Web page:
This week I decided to try something new. Openers. Some kind of workout thing you do the day before a race to get your legs ready. It's not a warm-up, it's... an opener. I don't get it, but word on the street is they're pretty cool. My typical Saturday routine consists of riding my bike to the grocery store, getting ice cream, mixing it 50/50 with Phil Wood Grease, and eating it while I overhaul my bike so we're both ready for the next day. Not this week - I was up early and headed down to the lakefront to ride in circles on the grass and maybe up and down a hill a few times. It was sorta fun and the weather was good, but I got home kinda tired and with a suspicion that I hadn't just unlocked the secret to the elusive cat5 podium. Whatever, time for ice cream.
I arrived early in Woodstock so I would have time to pre-ride the course. It was a course I'd heard so much about - technical and winding with a solid helping of barriers and hills. And that was what it looked like. If you took a standard CCC course and shrunk it to 3/4 size, you'd end up with the woodstock course. I was excited by the lack of long straights and the constant presence of tricky corners as they are usually my strength. I was not so excited about all the barriers because I can't jump them consistently enough to do it in a race and although my remounts are getting better, they're still a place I lose a lot of time. But there's no time to lose, it's pre-ride time!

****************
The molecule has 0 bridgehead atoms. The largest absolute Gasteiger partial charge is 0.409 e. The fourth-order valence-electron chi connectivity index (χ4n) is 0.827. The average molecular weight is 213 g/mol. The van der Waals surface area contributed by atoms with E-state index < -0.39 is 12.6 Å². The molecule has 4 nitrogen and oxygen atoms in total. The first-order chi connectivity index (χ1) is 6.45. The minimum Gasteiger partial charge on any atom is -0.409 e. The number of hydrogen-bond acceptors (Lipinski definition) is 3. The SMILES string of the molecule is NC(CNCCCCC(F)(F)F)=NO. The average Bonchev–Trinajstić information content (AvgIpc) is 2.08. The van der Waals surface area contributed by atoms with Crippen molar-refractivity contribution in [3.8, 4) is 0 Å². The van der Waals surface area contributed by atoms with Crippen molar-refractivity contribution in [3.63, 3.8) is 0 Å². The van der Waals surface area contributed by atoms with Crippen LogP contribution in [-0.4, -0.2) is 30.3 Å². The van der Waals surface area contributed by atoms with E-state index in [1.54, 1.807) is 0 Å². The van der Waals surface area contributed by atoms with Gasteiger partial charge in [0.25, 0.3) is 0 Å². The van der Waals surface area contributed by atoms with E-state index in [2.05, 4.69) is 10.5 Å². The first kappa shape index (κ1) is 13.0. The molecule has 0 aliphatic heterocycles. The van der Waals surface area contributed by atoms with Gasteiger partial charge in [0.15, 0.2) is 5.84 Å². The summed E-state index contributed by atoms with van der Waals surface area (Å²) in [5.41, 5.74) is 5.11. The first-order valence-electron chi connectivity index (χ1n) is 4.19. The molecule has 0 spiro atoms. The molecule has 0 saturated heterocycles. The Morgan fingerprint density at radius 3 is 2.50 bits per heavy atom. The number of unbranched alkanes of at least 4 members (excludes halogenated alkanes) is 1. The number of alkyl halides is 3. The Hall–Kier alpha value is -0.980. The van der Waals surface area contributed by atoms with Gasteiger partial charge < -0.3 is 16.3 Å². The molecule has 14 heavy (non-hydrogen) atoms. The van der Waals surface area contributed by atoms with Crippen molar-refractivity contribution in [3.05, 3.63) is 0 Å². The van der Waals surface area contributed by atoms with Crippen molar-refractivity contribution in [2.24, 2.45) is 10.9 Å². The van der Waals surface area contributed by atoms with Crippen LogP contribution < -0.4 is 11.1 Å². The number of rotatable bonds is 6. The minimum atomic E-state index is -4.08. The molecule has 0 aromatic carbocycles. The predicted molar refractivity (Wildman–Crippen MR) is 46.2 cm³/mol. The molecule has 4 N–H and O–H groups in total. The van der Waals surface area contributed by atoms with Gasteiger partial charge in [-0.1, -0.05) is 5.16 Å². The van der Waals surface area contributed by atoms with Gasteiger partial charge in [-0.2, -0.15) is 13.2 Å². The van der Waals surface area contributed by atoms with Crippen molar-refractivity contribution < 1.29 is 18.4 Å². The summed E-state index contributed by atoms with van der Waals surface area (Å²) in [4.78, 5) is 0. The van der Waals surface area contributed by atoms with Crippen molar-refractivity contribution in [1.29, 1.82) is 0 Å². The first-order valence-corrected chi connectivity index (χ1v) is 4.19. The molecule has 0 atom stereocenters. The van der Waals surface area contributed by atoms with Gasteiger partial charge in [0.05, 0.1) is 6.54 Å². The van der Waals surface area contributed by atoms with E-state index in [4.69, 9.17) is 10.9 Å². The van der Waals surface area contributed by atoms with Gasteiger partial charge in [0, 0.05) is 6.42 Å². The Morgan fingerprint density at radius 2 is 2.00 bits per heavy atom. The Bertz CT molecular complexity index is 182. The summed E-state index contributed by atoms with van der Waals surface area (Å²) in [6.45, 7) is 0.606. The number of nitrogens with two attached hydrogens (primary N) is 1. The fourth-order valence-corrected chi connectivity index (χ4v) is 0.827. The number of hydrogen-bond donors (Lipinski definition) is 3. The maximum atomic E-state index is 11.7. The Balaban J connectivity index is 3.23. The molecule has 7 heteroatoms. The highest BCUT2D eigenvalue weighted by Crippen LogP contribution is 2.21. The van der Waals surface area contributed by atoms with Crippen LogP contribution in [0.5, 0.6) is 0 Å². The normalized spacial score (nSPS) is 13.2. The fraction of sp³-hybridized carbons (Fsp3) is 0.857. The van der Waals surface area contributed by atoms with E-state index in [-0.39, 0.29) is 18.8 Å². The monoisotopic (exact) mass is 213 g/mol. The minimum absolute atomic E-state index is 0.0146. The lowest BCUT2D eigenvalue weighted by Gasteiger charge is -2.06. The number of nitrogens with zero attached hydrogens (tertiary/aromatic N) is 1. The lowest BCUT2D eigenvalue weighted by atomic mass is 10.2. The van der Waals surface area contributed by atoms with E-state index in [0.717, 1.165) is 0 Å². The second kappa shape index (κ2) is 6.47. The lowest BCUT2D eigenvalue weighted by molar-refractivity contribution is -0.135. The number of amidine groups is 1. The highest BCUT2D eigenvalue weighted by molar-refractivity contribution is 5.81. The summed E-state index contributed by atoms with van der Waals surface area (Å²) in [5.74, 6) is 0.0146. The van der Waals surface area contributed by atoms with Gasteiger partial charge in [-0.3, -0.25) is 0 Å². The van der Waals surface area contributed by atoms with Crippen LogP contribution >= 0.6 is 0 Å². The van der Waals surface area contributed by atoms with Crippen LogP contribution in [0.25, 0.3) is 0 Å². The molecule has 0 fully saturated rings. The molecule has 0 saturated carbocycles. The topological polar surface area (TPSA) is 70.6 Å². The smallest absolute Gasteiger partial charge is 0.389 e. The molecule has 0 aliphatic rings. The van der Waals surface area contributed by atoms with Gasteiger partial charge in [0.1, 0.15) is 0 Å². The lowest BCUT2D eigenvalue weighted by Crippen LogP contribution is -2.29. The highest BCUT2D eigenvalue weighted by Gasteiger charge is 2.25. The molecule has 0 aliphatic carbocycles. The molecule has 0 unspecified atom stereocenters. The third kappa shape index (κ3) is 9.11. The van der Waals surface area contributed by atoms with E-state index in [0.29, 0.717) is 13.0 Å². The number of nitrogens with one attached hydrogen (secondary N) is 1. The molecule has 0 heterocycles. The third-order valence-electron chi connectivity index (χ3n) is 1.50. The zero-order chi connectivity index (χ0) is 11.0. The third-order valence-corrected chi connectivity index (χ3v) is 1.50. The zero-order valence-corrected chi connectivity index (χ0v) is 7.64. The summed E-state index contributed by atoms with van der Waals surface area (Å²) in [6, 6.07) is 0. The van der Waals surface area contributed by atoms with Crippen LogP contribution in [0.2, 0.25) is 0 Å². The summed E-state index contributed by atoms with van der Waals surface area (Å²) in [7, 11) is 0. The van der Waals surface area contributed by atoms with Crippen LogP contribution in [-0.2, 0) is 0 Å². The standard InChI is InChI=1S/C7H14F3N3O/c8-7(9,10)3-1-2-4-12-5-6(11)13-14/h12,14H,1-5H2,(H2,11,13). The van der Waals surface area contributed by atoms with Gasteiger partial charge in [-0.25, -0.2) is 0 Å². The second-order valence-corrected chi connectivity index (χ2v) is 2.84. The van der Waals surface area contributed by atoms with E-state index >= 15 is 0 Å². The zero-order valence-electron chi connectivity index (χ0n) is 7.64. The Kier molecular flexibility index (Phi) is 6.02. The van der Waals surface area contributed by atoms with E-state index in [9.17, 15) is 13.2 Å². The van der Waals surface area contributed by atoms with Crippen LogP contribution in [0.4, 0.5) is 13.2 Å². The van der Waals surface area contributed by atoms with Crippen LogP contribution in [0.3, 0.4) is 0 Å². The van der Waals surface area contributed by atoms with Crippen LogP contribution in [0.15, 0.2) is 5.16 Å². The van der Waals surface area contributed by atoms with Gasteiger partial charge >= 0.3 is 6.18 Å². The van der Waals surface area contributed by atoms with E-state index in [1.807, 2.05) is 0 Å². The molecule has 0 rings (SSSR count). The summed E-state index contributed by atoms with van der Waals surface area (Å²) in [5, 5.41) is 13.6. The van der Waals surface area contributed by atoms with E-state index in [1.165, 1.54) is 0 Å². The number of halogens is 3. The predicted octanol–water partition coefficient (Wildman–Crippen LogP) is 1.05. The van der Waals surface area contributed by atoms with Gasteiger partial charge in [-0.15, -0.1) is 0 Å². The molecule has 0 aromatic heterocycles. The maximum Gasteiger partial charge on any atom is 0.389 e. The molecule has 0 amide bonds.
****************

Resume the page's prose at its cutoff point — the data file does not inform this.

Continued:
The course was steep. It didn't have the sheer elevation of Dan Ryan Woods, but the course hardly left the small hill it did have. You'd ride up, then down, and then along it. Hairpin switchbacks running perpendicular to the fall line? Why not! Better yet, put a barrier and a steep run-up right after! And then you can bomb down the hill and do switchbacks the whole way up, then run down, jump a barrier, and run up again! What fun! With very few actual sprints or straightaways to be had, I decided to run slightly under-geared for the single-speed race just to be safe - if ran too hard a gear I would burn out and have to either run most of the course or DNF. So I popped a zip tie on my shifter and headed over to staging.